Antiques Roadshow made a stop at the Shelburne Museum in July 2022 — the first time the show has made its way to the Green Mountain State.
Nearly 3,000 people attended the all-day appraisal event where they received valuations of their antiques and collectibles from specialists in the country’s leading auction houses and independent dealers.
“That was our first time in Vermont,” said Marsha Bemko, executive producer of PBS’s most-watched ongoing series. “Up until we started producing in historic outdoor locations, which the Shelburne Museum is, we were in convention centers for many, many years — Vermont doesn’t have (a convention center) so, we were not able to do the show until we started going to outdoor historic locations.”
These hour-long segments, which air April 24, May 1 and May 8 on PBS, are jam-packed with some of New England’s most hidden treasures with some making antique history including one appraisal for $6,500 for the original weathervane for the Stowe Community Church dated 1863.
“In the third hour, the show starts with the Stowe Community Church,” Bemko said. “Allan Katz appraised it for $6,500.”
The church holds a deep history since it was built in 1863 and acts as a photogenic staple of Stowe’s Main Street. In 2019, The Stowe Reporter likened the church’s quintessential spire to the Statue of Liberty saying, “The imposing white church tells visitors, ‘You’re in Stowe’; it tells the rest of us we are home.”
Although not every piece seen in the show is specific to Vermont history, most do act as an ode to New England history in some capacity. For example, another segment features a briefcase that once belonged to President John F. Kennedy that was appraised for more than $20,000.
“JFK had left the briefcase in her uncle’s cobbler shop on Beacon Hill (the historic neighborhood in Boston, Massachusetts),” said Bemko, adding that this piece resonated significantly with her because while he was the president, “he also happens to be a Bostonian,” just like herself.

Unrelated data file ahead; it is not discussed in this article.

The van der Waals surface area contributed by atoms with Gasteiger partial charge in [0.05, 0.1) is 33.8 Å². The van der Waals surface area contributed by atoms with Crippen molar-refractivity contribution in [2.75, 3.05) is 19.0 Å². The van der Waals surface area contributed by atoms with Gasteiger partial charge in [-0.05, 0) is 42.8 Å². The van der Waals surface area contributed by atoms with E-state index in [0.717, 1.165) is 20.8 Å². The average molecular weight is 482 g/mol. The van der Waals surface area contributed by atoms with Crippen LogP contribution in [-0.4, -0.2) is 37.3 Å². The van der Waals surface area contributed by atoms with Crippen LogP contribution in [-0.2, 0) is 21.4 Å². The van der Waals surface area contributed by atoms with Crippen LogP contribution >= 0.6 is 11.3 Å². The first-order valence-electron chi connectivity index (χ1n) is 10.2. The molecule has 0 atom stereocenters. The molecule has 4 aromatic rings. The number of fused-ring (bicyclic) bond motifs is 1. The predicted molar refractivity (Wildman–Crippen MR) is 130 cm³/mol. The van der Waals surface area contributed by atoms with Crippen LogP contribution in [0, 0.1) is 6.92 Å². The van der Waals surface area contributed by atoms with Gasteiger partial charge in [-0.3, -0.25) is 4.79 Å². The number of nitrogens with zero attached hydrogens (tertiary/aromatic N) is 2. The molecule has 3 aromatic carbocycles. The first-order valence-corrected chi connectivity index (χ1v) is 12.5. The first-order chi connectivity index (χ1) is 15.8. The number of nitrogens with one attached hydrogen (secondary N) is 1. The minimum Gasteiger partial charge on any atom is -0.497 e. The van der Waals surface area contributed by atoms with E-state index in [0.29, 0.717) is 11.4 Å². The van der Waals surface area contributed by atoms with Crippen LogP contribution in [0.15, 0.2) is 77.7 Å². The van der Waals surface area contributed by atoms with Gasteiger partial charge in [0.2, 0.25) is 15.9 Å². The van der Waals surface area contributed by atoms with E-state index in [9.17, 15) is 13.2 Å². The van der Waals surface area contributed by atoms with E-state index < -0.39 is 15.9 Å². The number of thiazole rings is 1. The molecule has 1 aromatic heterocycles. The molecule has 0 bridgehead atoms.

The show has stood the test of time for more than two generations with a cult following comprised of a wide variety of audience members, and appraisal events that focus much more on storytelling than just on antique treasure hunting. With more than 20 years of experience with the show, Bemko says that antiques offer a special glimpse into history, and history, more than anything, teaches all of us a little bit about humanity.
“I think history is a great teacher,” she said. “I would like to see a kind and gentle world, and if we understand where the others are, we are more accepting of one another.”
When asked to paint a visual picture of what a day at the event is like, Bemko said, “It’s a joyous day,” with people lining up in child-like wonder anxious for their story to be told. “They’re 80 years old looking at you with five-year-old eyes.”
Although the show doesn’t perform an actual sale of the items being appraised, to the surprise of many, Bemko said that it’s more of a rare occurrence for people to actually end up selling the items they bring to be appraised.
“When I first started doing the show, it blew my doors away,” she said. “If I owned that painting, and it was half a million dollars, I’d sell it in a heartbeat, but it wasn’t my grandmother’s. There’s a lot of attachment to things and very often when people have one very good item, the family keeps them unless they have a need.”
While it’s hard for her to pick a favorite location in the five-city tour, Bemko did admit, “I have favorite people that I meet along the way,” explaining that antiquing often brings with it a very emotional experience. “I have stories where I sobbed with people or very emotional moments that stick with me more than the place.”
Nonetheless, being in Shelburne was a special experience since this is the team’s first time in Vermont in the show’s 20-year history, and though she has toured a slew of incredible places throughout her career, Bemko explained that there really is no place like Shelburne.
“I loved being in Shelburne and the history of the museum and live grounds are beautiful,” she said. “I mean, who the heck puts a steamship on land like this?” she exclaimed. “It’s an amazing place.”
Welcome to the discussion.
Keep it clean. Please avoid obscene, vulgar, lewd, racist or sexual language.
PLEASE TURN OFF YOUR CAPS LOCK.
Don't threaten. Threats of harming another person will not be tolerated.
Be truthful. Don't knowingly lie about anyone or anything.
Be nice. No racism, sexism or any sort of -ism that is degrading to another person.
Be proactive. Use the "Report" link on each comment to let us know of abusive posts.
Share with us. We'd love to hear eyewitness accounts, the history behind an article.